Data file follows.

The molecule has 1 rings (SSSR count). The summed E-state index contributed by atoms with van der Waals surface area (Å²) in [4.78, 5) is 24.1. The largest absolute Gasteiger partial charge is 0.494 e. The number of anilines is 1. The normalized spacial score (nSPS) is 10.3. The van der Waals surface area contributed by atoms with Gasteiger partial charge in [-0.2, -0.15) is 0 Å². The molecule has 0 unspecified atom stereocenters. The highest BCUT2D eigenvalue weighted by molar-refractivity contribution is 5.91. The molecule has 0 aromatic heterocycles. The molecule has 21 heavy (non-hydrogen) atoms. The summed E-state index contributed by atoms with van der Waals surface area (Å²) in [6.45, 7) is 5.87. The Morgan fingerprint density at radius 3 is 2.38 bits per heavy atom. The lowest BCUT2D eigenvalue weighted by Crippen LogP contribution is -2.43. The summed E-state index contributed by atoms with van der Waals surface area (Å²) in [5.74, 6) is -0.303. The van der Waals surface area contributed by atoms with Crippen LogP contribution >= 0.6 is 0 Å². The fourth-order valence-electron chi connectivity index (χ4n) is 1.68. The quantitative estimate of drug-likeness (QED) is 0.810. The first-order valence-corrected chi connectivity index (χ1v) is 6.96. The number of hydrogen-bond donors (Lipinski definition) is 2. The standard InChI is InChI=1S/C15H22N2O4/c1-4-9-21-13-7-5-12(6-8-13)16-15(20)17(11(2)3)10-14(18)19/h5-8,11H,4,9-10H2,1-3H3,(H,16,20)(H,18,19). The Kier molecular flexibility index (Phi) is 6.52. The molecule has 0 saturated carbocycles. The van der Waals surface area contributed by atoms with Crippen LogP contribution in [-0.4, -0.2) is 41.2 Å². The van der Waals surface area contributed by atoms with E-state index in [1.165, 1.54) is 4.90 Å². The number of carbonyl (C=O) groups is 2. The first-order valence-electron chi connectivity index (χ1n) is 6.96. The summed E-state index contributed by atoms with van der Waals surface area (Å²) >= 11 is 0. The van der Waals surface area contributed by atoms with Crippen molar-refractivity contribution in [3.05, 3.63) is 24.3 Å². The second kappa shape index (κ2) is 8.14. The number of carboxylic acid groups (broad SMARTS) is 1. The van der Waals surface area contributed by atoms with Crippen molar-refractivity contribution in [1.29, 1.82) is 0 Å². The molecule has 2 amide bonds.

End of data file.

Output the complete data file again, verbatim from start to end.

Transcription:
The molecule has 1 rings (SSSR count). The summed E-state index contributed by atoms with van der Waals surface area (Å²) in [4.78, 5) is 24.1. The largest absolute Gasteiger partial charge is 0.494 e. The number of anilines is 1. The normalized spacial score (nSPS) is 10.3. The van der Waals surface area contributed by atoms with Gasteiger partial charge in [-0.2, -0.15) is 0 Å². The molecule has 0 unspecified atom stereocenters. The highest BCUT2D eigenvalue weighted by molar-refractivity contribution is 5.91. The molecule has 0 aromatic heterocycles. The molecule has 21 heavy (non-hydrogen) atoms. The summed E-state index contributed by atoms with van der Waals surface area (Å²) in [6.45, 7) is 5.87. The Morgan fingerprint density at radius 3 is 2.38 bits per heavy atom. The lowest BCUT2D eigenvalue weighted by Crippen LogP contribution is -2.43. The summed E-state index contributed by atoms with van der Waals surface area (Å²) in [5.74, 6) is -0.303. The van der Waals surface area contributed by atoms with Crippen LogP contribution >= 0.6 is 0 Å². The fourth-order valence-electron chi connectivity index (χ4n) is 1.68. The quantitative estimate of drug-likeness (QED) is 0.810. The first-order valence-corrected chi connectivity index (χ1v) is 6.96. The number of hydrogen-bond donors (Lipinski definition) is 2. The standard InChI is InChI=1S/C15H22N2O4/c1-4-9-21-13-7-5-12(6-8-13)16-15(20)17(11(2)3)10-14(18)19/h5-8,11H,4,9-10H2,1-3H3,(H,16,20)(H,18,19). The Kier molecular flexibility index (Phi) is 6.52. The molecule has 0 saturated carbocycles. The van der Waals surface area contributed by atoms with Crippen LogP contribution in [-0.4, -0.2) is 41.2 Å². The van der Waals surface area contributed by atoms with E-state index in [1.165, 1.54) is 4.90 Å². The number of carbonyl (C=O) groups is 2. The first-order valence-electron chi connectivity index (χ1n) is 6.96. The summed E-state index contributed by atoms with van der Waals surface area (Å²) >= 11 is 0. The van der Waals surface area contributed by atoms with Crippen molar-refractivity contribution in [3.05, 3.63) is 24.3 Å². The second kappa shape index (κ2) is 8.14. The number of carboxylic acid groups (broad SMARTS) is 1. The van der Waals surface area contributed by atoms with Crippen molar-refractivity contribution in [1.29, 1.82) is 0 Å². The molecule has 2 amide bonds.